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PAC-10 EXPANSION: Chuck Young Speaks Out, Colorado Backing Out?

A few comments by ex-UCLA chancellor Chuck Young to the San Francisco Examiner set off a firestorm of controversy that should've never happened this weekend. In an opinion piece for the Examiner, Glenn Dickey used comments from Young to illustrate his point that expansion was bad for the conference and bad for traditions.

Part of it is based on academic grounds. Among major conferences, the Pac-10 is the best academically, largely because of Stanford, Cal and UCLA. "Colorado is on a par with Oregon," he said. "Utah isn’t even in the picture."


"You have two schools in Washington, two in Oregon, two in northern California, two in southern California, two in Arizona, so you can have a complete round robin in football. I don’t see any way the other schools can be brought in without affecting the rivalries between the southern and northern California schools, for instance."

He goes on to say that Colorado and Utah bring nothing to the table and won't help the Pac-10 financially. We've seen the same arguments before, but with the title of chancellor attached all of a sudden these comments carry more weight. They shouldn't.

Let me be clear, Chuck Young has no bearing on what the Pac-10 does in expansion or anything else. He's an ex-chancellor looking to stir up some controversy and push the California schools to kill expansion.

The Pac-10 expansion ship has already sailed. The Pac-10 commissioners voted to approve expansion -- whether to 12 or 16 -- knowing that Utah and Colorado could be the only schools to join the conference. Young is late to the party and simply trying to rile up the masses.

What does Colorado have to do with this? Read on for a look at how not to write a column.

Word today is that Colorado will stay in the Big 12 until 2012 instead of joining with Utah next year. Time to panic, right?

However, CU and Big 12 officials appear to be having trouble reaching an agreement on the financial terms of the school's exit from the league under that scenario. So Colorado officials appear to be content to remain in the Big 12 an extra year. CU Chancellor Phil DiStefano is handling the negotiations with the Big 12.

Colorado isn't exactly in a great financial situation right now. They couldn't come up with the money to buy out Dan Hawkins' contract, leaving them with a coach they didn't want but couldn't afford to replace. If Colorado were to leave after this season, the penalty comes in the form of forfeiting 80% of the TV revenue they would've earned in the 2010 and 2011 seasons.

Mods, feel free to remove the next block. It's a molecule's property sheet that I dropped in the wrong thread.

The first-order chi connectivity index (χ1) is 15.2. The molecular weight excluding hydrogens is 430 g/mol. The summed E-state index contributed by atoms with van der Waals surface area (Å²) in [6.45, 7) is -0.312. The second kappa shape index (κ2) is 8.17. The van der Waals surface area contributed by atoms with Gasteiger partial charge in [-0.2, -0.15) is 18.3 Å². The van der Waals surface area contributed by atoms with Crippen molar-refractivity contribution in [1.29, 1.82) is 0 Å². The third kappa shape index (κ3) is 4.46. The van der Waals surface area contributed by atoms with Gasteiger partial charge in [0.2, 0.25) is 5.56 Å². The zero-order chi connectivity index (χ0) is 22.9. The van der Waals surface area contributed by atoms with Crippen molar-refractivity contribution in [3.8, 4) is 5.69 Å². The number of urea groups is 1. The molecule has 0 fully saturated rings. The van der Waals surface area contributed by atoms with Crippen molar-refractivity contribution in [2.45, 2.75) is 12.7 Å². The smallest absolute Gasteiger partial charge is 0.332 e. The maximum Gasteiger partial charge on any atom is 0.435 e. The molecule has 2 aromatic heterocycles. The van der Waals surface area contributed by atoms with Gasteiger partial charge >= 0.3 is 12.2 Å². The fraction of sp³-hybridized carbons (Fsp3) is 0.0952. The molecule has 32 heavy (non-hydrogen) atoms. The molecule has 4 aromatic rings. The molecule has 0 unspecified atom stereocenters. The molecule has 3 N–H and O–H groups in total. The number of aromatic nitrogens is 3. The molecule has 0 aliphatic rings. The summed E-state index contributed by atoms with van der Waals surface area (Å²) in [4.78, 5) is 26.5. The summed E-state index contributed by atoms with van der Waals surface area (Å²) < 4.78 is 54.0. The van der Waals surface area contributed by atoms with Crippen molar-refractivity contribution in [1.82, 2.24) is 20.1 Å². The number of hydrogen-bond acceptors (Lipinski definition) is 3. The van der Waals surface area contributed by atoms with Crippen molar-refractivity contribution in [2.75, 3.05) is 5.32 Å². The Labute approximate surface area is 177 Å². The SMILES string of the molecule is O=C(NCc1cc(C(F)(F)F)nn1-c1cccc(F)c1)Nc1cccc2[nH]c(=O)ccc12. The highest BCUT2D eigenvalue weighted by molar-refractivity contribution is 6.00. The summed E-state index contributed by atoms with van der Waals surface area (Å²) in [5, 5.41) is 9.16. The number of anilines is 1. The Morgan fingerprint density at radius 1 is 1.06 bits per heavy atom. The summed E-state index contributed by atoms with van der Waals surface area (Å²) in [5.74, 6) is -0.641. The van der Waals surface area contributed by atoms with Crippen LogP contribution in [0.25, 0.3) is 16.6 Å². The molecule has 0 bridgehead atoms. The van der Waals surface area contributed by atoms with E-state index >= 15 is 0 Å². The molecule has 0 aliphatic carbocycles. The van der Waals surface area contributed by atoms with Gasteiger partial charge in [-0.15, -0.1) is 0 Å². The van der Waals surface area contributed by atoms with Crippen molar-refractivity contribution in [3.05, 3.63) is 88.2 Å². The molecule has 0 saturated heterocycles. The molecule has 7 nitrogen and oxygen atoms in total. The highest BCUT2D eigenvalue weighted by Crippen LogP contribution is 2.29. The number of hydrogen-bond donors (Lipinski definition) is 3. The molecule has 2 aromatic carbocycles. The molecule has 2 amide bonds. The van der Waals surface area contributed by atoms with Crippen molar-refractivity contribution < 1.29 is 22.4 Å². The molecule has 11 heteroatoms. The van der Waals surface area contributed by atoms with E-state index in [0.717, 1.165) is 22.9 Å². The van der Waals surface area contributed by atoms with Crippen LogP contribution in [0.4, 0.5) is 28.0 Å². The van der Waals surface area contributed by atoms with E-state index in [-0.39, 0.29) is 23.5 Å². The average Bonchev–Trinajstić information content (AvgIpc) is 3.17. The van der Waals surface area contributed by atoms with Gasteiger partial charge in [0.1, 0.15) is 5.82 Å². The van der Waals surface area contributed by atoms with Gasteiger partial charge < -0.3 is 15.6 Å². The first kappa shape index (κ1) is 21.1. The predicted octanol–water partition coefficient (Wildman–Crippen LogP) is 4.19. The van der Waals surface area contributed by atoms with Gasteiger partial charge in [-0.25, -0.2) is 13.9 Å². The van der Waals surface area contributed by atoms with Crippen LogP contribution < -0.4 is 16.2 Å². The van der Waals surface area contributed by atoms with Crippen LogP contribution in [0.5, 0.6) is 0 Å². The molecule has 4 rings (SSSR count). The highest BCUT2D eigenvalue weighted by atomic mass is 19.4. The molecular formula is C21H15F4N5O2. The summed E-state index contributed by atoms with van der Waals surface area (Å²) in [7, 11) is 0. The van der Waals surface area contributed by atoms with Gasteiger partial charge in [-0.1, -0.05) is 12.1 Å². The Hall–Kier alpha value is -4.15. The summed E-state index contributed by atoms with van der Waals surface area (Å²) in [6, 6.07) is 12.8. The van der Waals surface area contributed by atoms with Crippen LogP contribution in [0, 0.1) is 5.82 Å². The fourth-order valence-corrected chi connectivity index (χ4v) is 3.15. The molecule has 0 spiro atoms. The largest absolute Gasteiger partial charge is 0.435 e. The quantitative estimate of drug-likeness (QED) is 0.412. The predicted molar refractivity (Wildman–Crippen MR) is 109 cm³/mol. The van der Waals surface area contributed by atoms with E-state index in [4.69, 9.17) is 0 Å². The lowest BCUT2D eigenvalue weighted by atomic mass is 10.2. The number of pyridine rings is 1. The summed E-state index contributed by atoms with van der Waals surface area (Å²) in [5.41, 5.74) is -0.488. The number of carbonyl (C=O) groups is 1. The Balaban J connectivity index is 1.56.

On the other hand, if they wait two years, the Buffs would forfeit 50% each year. While they would have to grit their teeth and hang around the Big 12 for another year, the money side of staying through the 2011 season makes sense. Either way, this is a messy breakup.

When combining Young's comments with Colorado likely staying in the Big 12 until 2012, an irresponsible reporter drew a ludicrous conclusion; Colorado will come crawling back to the Big 12.

Welcome to the league ...

Drum roll, please ...


Truth be told, I'm not sure how many folks in the Big 12 would welcome back the Buffs, but apparently, not everyone in the Pac-10 is rolling out the red carpet for them, either.


Former UCLA chancellor Chuck Young is leading the opposition of adding Colorado and Utah to the league. He is sending e-mails to the conference's chancellors and presidents. He is urging them to block the expansion.

This is just terrible. She starts her article by insinuating Colorado is headed back to the Big 12 because of comments from Chuck Young, also opining that they wouldn't be welcomed back. There's absolutely no reason to think Colorado wants to be anywhere except the Pac-10. It was clear they were second class citizens in the Big 12 North. Now, the Buffs are walking into the Pac-10 on equal footing while stepping into a much more stable situation.

The conference didn't want Baylor, and Colorado didn't want to be left out. Moving to the Pac-10 had long been the school's hope. Worried that Texas politics might leave it on the outside, Colorado accepted the Pac-10's invite.


When the remaining Big 12 schools decided to stay put, the Pac-10 ended up with only Colorado. It saw a need to even out its slate of schools, and that led to an invite for Utah.

These two schools weren't at the top of the Pac-10's wish list.

A little research would go a long way. Colorado and Utah were at the top of the Pac-10 wishlist before the Pac-16 idea erupted. Colorado was always going to be included in any Pac-10 expansion plans. The Buffs were a target for Larry Scott and the Pac-10 if the league expanded to 12 or 16.


The Pac-12 is happening. A grumpy ex-chancellor and a reporter from Oklahoma that has no insight into the situation don't change a thing. A firestorm like this should've never been sparked from Young's comments and bringing up the idea that Colorado would stay in the Big 12 -- while surmising the move to the Pac-10 was out of panic -- is irresponsible and lazy journalism.